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Computer Security refers to the measures taken to assure that only the allowed persons or processes can control a computer system and have access to the data inside it. As computer systems serve increasingly important functions and hold more valuable data and, the importance of computer security grows. Systems are constantly becoming more complex, but as its possible to separate security-related parts from security-unrelated, this doesn't have to make security unattainable.

There are many similarities (yet many fundamental differences) between computer and real world security. Computer code is just form of mathematics. It's possible to prove? its correctness?, and it this way make computer system immune to many attacks. It's also possible to protect communication by means of cryptography. One method of encryption - one-time pad is proved to be unbreakable. Unfortunately it's very inconvenient to use. Other methods of encryption, while breakable in theory, are often virtually impossible to break by means we have today. One specific type of attack - [denial of service]? is in practice very hard to prevent, because behavior of whole network needs to be analyzed, not only of small piece of code.

Social engineering and physical attacks can only be prevented by non-computer means, what is impossible to do realiably.

In practice, only a small fraction of code is mathematically proved or at least goes through extensive [security audit]?, so it's usually possible for determined cracker to read, copy, alter or destroy data in well secured computer. You can reduce cracker's chances by keeping your systems up to date, using a [security scaner]? or and hiring competent person responsible for security. The effects of data loss can be reduced by careful [backing up]? and insurance.

'Computer security' may be generally accomplished by three distinct processes: 1) Prevention, 2) Detection, and 3) Response. Firewalls are by far the most common prevention systems from a network security perspective, while [access controls]? and cryptography can protect systems and data, respectively. IDS? or [Intrustion Detection Systems]? are designed to detect network attacks in progress and/or assist in post-attack forensics, while [audit trails]? and logs? serve a similar function for individual systems. "Response" is necessarily defined by the security requirements of an individual system and may cover the range from complete destruction of the system to notification of legal authorities, counter-attacks, and the like.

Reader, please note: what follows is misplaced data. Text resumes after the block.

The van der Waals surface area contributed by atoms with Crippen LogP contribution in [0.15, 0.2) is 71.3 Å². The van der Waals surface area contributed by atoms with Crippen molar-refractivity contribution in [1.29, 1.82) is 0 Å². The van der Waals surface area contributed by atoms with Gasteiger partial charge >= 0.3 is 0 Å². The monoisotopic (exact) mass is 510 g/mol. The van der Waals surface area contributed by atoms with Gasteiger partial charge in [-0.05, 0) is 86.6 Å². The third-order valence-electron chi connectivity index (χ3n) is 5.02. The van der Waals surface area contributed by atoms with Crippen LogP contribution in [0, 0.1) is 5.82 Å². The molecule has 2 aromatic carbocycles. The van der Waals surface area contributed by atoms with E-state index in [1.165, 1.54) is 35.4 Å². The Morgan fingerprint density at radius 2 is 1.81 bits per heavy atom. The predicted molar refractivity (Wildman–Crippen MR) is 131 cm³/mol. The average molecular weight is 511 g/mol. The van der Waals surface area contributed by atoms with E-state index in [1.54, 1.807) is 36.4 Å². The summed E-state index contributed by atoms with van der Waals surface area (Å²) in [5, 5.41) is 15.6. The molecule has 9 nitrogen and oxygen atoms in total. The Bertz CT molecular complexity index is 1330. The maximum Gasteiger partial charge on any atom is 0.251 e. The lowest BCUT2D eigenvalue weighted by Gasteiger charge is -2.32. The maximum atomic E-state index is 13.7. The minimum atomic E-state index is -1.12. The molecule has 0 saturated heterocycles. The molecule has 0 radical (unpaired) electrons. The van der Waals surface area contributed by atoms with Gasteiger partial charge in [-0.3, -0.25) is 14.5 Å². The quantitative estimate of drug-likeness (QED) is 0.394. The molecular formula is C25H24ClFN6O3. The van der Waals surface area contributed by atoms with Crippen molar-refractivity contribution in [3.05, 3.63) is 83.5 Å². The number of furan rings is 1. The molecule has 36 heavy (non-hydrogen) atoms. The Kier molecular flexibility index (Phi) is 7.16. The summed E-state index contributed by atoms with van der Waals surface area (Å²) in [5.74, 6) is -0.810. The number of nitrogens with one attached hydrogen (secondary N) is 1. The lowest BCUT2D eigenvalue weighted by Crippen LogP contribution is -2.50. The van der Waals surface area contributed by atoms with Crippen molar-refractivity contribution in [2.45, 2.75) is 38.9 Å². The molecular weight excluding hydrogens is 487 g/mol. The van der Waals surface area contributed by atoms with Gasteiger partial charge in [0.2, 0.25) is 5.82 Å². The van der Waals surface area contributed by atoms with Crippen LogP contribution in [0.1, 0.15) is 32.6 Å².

Today, computer security is composed mainly from "preventative" measures, like firewalls. We could liken a firewall to the building of a good fence around your warehouse. But not enough if you keep the fence unguarded (no monitoring?), or if you hand a copy of the key to everybody that asks for it by phone (social engineering). If, to add insult to injury, it's widely known that you won't prosecute any trespasser, we could consider the firewall installation as almost an exercise in futility. However, many computer systems are not monitored, and the number of computer crackers to be really brought to justice is abysmally low. In that situation, it's no wonder you have no insurance; the policy would be enormous.

In short, lack of computer security today is a multi-pronged menace to which a multi-faceted defense is the only response. Buying an off-the-shelf software package is no substitute for a careful evaluation of the risks, the possible losses, the counter-measures and the security policies, done at a high enough company level.

Related topics: cryptology, cryptography, Physical Security, hacking, Secure coding practice, full disclosure.


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Last edited December 11, 2001 7:45 am by Taw (diff)